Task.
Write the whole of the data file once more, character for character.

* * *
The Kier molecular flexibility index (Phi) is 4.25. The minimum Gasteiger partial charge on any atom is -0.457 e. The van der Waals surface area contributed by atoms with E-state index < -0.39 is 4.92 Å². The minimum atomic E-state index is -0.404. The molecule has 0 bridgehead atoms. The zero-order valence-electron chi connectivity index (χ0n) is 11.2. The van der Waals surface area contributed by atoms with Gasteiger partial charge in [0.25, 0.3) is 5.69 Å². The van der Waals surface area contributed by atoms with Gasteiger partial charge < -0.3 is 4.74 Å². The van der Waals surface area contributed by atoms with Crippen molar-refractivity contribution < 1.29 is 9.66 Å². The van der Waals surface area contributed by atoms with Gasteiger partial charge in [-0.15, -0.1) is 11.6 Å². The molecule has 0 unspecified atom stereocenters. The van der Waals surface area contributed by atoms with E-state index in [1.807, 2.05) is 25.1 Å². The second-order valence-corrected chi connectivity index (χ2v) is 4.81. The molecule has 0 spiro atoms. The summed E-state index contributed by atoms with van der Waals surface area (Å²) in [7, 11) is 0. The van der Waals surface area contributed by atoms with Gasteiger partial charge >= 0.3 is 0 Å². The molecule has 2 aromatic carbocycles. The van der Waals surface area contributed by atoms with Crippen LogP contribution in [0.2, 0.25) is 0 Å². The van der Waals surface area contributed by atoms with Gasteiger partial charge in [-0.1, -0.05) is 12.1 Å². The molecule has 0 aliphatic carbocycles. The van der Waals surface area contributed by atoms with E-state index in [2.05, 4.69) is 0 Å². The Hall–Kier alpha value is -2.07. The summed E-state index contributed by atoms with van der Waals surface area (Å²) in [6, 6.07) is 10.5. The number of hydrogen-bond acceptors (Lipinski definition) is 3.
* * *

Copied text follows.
The Kier molecular flexibility index (Phi) is 4.25. The minimum Gasteiger partial charge on any atom is -0.457 e. The van der Waals surface area contributed by atoms with E-state index < -0.39 is 4.92 Å². The minimum atomic E-state index is -0.404. The molecule has 0 bridgehead atoms. The zero-order valence-electron chi connectivity index (χ0n) is 11.2. The van der Waals surface area contributed by atoms with Gasteiger partial charge in [0.25, 0.3) is 5.69 Å². The van der Waals surface area contributed by atoms with Gasteiger partial charge < -0.3 is 4.74 Å². The van der Waals surface area contributed by atoms with Crippen molar-refractivity contribution < 1.29 is 9.66 Å². The van der Waals surface area contributed by atoms with Gasteiger partial charge in [-0.15, -0.1) is 11.6 Å². The molecule has 0 unspecified atom stereocenters. The van der Waals surface area contributed by atoms with E-state index in [1.807, 2.05) is 25.1 Å². The second-order valence-corrected chi connectivity index (χ2v) is 4.81. The molecule has 0 spiro atoms. The summed E-state index contributed by atoms with van der Waals surface area (Å²) in [7, 11) is 0. The van der Waals surface area contributed by atoms with Gasteiger partial charge >= 0.3 is 0 Å². The molecule has 2 aromatic carbocycles. The van der Waals surface area contributed by atoms with Crippen LogP contribution in [0.2, 0.25) is 0 Å². The van der Waals surface area contributed by atoms with Gasteiger partial charge in [-0.1, -0.05) is 12.1 Å². The molecule has 0 aliphatic carbocycles. The van der Waals surface area contributed by atoms with E-state index in [2.05, 4.69) is 0 Å². The Hall–Kier alpha value is -2.07. The summed E-state index contributed by atoms with van der Waals surface area (Å²) in [6, 6.07) is 10.5. The number of hydrogen-bond acceptors (Lipinski definition) is 3.